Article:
This is not an easy question to answer. Each song would be judged on an individual basis as to whether it meets the burdon of a fair use defense to copyright infringement as a "parody." You should consult with an entertainment attorney.
Oh boy, does this scream "sue me!"
As my colleague noted, each work would need to be considered and you already alluded to your answer: "All the songs are parodies, but none of them really have much to do with the songs they're set to." If that is the case, then these are more than likely NOT true parodies, which would require that they comment in some way either on the work itself, the message or the artist.
If it is feasible, I would seek a license (permission) to do any of this. At a min, you should have an IP lawyer review all the content to get an opinion before you put it out there. Keep in mind as well that even if a lawyer concludes that in her opinion this would be a parody, if the copyright owner disagrees, which happens all the time, you will still get sued and forced to present your defense in court, which can be a very expensive proposition even if you are legally correct.
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I agree with the other 2 attorneys who have posted. Have someone listen to the songs and make sure they're really parodies. They may actually be commentaries on the Tumbler site, which may or may not be something you can do without asking them. Your title reminds me of an "unofficial biography." The fact that the real name of the site "Tumblr" is in your title may be the tip of the iceberg in taking this out of the realm of parody. (For a good example of parody, go to Bad LipReading's YouTube page and watch "Magic Man" which is a parody of a Ludacris song.) Still, you may be able to do this as long as you get good legal advice and follow it.
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Although Tumblr is mostly known as a place to display and exchange illegal porn, it is also widely used for copyright infringement of other materials, as well. If you want to get sued, that is a good place to put stuff. What you describe does not sound like parodies, but rather simply illegal copyright infringement ripping off the artists involved. Disclaimers don't work in bank robbery ("Disclaimer - The transfer of the bank's assets from you to me is not a bank robbery, but rather a charitable redistribution of wealth to persons more in need.") and a disclaimer calling copyright infringement "parody" won't excuse copyright infringement, either. In fact, in your situation disclaimers and attribution are likely counterproductive as they show you had access to the original and knew that copying was illegal but attempted to call it "parody". Yes, I think you need explicit permission from the creators of both works if you don't want to have serious legal problems. Think about it, you were worried enough to get on this site and ask - why was that? Likely, because you crossed the line from legal to illegal and were worried.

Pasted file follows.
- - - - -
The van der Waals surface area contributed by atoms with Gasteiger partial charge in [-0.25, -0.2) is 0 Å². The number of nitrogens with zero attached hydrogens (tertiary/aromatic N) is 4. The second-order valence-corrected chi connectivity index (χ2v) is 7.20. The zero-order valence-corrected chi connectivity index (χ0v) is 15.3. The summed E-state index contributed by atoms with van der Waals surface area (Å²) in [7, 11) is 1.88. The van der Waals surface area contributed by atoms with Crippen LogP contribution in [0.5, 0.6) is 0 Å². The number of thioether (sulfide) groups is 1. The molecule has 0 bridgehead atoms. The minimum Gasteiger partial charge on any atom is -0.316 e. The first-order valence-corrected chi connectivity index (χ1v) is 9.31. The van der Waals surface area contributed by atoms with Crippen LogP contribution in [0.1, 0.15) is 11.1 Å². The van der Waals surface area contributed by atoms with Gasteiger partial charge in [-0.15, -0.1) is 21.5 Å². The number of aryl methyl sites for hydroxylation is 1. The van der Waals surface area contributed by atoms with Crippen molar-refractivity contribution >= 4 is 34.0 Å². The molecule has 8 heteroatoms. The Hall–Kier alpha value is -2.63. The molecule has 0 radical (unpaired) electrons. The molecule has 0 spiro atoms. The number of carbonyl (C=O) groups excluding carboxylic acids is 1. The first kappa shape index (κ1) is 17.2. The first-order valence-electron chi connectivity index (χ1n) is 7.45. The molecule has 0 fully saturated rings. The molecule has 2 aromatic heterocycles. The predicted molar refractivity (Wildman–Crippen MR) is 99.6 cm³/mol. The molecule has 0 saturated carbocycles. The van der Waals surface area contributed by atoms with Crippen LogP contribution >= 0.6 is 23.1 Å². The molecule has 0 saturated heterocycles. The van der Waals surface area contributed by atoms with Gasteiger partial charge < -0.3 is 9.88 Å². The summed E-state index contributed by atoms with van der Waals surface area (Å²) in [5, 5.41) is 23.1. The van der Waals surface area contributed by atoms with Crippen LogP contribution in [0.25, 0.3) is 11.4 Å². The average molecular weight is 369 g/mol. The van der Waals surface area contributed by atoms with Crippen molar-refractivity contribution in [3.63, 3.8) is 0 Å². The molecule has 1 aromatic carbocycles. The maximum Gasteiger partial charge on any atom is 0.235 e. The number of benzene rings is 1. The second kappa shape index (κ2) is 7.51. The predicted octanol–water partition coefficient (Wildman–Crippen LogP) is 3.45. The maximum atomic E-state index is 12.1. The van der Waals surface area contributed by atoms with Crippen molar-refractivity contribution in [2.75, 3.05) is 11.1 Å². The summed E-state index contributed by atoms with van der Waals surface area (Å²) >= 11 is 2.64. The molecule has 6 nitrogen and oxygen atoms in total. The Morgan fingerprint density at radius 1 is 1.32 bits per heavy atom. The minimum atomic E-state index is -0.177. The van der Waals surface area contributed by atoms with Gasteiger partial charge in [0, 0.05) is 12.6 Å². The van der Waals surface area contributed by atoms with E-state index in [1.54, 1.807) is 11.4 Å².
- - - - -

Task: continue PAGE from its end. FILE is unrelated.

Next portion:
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I agree with the other lawyers' comments that if your use of a song does not parody the song itself, you will probably not be protected by Fair Use or the Parody Exception.
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While I agree with my colleagues here that you probably don't meet the tests for 'parody," it's not impossible that with some guidance from a knowledgeable attorney and some changes to your concept and content, you MIGHT meet the test for parody... What I would advise is that you make sure to ask any attorney you approach this: even if you do properly change your content so that it is considered a social commentary and properly combines the elements of the parodied song with Tumblr content, how much will it cost you to defend that position in court against the copyright owners? That is the problem with creating something that is or should be considered legal based on a fair use theory- it costs quite a bit of money to prove it in court. Often times, if the original creator has money and the parody-creator doesn't, that is what predicates the outcome... not the question of whether or not the parody truly is a "legal" parody.
Sometimes in situations in which a new version of a song doesn't qualify as a "parody," the person creating the new version will enter into a co-publishing agreement with the owner of the original song. But the owner of the original song can refuse permission and refuse to enter into such a co-publishing agreement.
Also, in some instances the owner of the original song will allow the new version to be released, but will require 100% copyright ownership in the new version of the underlying musical composition., and an advance to boot.
Btw, if you Google this case: Campbell v. Acuff-Rose Music, Inc., it lays out the requirements that apply in order for a song to be considered a legal "parody."
If it's not a legal parody, a disclaimer will do nothing for you.
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